Although investors have become the most bearish on global growth since 2008, they haven't become bearish enough to signal anything but a short-term uptick in risk assets, said Bank of America Merrill Lynch's monthly fund manager survey released Tuesday.
This month, the average cash balance of managers remained steady at 5.1%, above the 10-year average of 4.5%. In addition, a record 85% of managers surveyed said they believe the global economy is in the late cycle, 11 percentage points above previous highs in December 2007.
When asked how the global economy will develop over the next year, a net 38% of respondents said they expect deceleration, representing the worst outlook on global growth since November 2008.
In terms of corporate earnings, a net 35% of managers responding to the survey indicated they do not expect an improvement of 10% or more in the next year. This is in stark contrast to results from February's survey that found a net 35% of respondents were expecting improvement.
A net 20% of investors surveyed think global profits will deteriorate in the next 12 months, a two-year low and a major reversal from January's survey, when a net 39% noted they expected an improvement.
For the fifth consecutive month, a possible trade war remains the biggest tail risk for managers, with 35% of respondents putting it at the top of their list of concerns. However, that concern continues to recede: Last month, 43% of respondents considered a trade war the biggest tail risk. The month before, it was 57% of respondents.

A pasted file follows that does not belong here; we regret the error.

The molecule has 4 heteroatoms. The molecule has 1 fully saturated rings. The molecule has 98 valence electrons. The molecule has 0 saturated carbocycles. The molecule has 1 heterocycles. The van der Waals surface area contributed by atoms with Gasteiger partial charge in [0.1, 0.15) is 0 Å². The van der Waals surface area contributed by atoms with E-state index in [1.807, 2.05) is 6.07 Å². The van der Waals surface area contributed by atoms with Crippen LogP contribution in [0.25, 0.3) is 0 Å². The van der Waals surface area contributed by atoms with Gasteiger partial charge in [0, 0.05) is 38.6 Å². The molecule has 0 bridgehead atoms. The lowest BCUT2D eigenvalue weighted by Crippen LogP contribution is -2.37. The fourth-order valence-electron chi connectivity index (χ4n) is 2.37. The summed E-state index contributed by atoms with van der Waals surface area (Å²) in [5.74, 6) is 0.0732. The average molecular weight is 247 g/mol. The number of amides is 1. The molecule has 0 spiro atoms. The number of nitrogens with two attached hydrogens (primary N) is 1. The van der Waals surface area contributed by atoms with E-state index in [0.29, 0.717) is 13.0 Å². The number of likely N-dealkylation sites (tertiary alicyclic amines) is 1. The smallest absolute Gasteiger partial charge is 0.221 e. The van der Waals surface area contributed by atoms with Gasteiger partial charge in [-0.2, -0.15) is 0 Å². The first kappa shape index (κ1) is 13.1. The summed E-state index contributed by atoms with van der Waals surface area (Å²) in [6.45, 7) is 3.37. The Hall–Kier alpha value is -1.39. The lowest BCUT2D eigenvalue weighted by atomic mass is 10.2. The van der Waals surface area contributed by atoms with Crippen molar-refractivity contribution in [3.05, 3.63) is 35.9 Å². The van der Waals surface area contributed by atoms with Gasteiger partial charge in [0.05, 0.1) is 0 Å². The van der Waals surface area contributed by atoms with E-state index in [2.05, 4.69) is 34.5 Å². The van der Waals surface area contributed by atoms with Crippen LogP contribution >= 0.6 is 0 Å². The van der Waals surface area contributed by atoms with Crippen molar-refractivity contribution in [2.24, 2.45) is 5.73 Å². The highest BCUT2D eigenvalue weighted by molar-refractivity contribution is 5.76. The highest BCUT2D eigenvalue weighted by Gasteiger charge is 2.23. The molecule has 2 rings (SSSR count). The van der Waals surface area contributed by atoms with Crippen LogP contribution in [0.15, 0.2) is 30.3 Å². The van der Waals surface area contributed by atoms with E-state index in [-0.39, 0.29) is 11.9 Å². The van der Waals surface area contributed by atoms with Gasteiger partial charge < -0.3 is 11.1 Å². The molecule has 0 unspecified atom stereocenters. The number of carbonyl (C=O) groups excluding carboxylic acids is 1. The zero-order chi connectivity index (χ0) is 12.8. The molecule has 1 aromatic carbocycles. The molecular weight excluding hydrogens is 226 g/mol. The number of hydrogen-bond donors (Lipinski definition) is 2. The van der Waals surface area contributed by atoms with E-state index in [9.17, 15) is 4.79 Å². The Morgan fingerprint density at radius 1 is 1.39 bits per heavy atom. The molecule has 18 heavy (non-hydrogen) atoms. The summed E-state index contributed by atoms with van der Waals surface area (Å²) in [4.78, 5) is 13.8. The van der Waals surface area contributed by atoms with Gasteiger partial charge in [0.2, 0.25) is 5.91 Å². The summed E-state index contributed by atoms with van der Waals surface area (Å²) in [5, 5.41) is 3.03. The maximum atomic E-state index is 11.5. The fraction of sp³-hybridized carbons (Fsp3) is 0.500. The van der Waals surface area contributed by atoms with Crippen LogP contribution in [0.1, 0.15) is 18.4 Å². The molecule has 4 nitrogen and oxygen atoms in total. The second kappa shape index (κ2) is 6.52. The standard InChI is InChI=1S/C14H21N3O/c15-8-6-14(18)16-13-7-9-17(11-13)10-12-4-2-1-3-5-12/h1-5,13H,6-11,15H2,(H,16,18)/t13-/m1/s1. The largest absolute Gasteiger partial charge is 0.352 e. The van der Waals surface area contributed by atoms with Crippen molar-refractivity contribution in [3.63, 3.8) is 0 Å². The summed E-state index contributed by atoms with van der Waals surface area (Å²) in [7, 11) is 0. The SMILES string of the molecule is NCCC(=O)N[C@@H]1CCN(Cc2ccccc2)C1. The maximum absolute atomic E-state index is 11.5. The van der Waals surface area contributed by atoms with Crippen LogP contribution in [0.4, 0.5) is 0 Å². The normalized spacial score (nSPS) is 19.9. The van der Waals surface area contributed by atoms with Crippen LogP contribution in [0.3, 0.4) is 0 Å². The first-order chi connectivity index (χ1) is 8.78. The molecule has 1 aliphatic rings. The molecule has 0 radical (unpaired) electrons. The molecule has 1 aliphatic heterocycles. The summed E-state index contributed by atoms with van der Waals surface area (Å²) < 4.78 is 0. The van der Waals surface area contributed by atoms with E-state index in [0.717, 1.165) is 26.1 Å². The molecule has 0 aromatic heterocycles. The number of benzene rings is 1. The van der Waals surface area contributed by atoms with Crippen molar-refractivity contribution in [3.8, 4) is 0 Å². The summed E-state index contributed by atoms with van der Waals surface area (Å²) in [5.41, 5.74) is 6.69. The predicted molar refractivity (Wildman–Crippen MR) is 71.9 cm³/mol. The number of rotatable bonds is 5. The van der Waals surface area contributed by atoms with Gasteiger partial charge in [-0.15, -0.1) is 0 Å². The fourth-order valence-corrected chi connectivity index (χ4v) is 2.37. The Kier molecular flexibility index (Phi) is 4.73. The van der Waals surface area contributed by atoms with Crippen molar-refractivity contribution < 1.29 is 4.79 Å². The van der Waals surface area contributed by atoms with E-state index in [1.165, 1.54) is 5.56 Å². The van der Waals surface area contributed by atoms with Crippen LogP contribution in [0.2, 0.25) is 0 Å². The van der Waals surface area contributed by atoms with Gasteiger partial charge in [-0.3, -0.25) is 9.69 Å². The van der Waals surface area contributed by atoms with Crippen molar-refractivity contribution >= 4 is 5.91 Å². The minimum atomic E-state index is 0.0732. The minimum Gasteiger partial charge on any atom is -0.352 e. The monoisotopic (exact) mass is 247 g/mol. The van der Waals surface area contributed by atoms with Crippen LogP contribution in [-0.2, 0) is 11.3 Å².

The top three are rounded out by quantitative tightening (31%) and a China slowdown (16%).
Managers' allocations to global equities held steady this month at a net 22% overweight, close to July's low of a net 19% overweight. Allocations to U.S. equities, meanwhile, dropped 17 percentage points to a net 4% overweight, making U.S. lose out to Japan as most favored region for equities. Finally, allocations to bonds dipped five percentage points to a net 50% underweight.
"Investors are bearish on global growth, but not bearish enough to signal anything but a short-term bounce in risk assets," said Michael Hartnett, chief investment strategist at BofA Merrill Lynch Global Research, in a news release about the survey results.
The survey of 231 money managers representing a total of $646 billion in assets under management was conducted Oct. 5-11.